Are the women of America suddenly facing less health concerns than they have been for the sixteen years? Common sense probably says the answer is no. But common sense does not appear to be involved in FDA budgeting decisions.
For the past 16 years, Congress has allocated $4 million towards the Office of Womens Health (OWH). However, this week it became apparent that $1.2 million dollar’s worth of that budget was disappearing, despite congressional and presidential requests to the contrary. What gives?
The move prompted the Society for Women’s Health Research to state their opposition to these cuts and also brought protest from the three former directors of the OWH, both statements being exhibited at OBGYN.net.
According to the Washington Post article on the issue from February 27, this cut will effectively shut down the OWH activities for the balance of the year. Reportedly, the OWH will, as a result of the cuts, have committed this year to spending more money than it actually has left in its budget. Who operates an agency that way?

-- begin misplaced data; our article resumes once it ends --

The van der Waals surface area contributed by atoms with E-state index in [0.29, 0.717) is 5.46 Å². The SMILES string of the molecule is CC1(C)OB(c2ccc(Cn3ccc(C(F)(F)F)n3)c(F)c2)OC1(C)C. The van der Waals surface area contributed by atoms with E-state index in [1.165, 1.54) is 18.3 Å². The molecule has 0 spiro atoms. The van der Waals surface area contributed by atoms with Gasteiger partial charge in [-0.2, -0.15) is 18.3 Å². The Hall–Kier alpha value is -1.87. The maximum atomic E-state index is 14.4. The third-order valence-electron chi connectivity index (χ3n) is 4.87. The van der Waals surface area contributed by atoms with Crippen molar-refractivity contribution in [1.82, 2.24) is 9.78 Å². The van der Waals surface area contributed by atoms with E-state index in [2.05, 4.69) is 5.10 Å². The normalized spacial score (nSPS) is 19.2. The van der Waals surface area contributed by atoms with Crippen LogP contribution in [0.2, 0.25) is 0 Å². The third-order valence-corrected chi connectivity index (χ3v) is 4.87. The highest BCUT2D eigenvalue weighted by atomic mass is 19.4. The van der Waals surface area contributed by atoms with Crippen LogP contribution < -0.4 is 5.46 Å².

As you may recall, the OWH was at the center of the Plan B controversy and its director resigned because of the FDA’s fumbled handling of Plan B. Is the budget cut someone’s way of issuing payback to the OWH? Such concerns were expressed by several who were interviewed for the article. In the absence of any other explanation, such a point of view will no doubt stick.
But this is hardly the kind of perception this beleaguered and highly troubled agency needs at this time. Every single act by the agency should be a step to restoring its reputation, not subjecting it to further question and scrutiny. About the smartest thing that the FDA has accomplished in the past year is to put the Plan B fiasco behind it. If the concerns regarding retribution true, the action is not only ham-handed, it fuels the flames of doubt over the agency has become more political than scientific under this Administration and undermines any ability of the FDA to move on from the morass in which it is stuck.
Several Senators also joined the chorus and called on the Commissioner to see to it that this cut is reversed. If he knows what he is doing, Dr. von Eshenbach will make sure that the cut is not only immediately restored, but that this sort of action not occur in the future.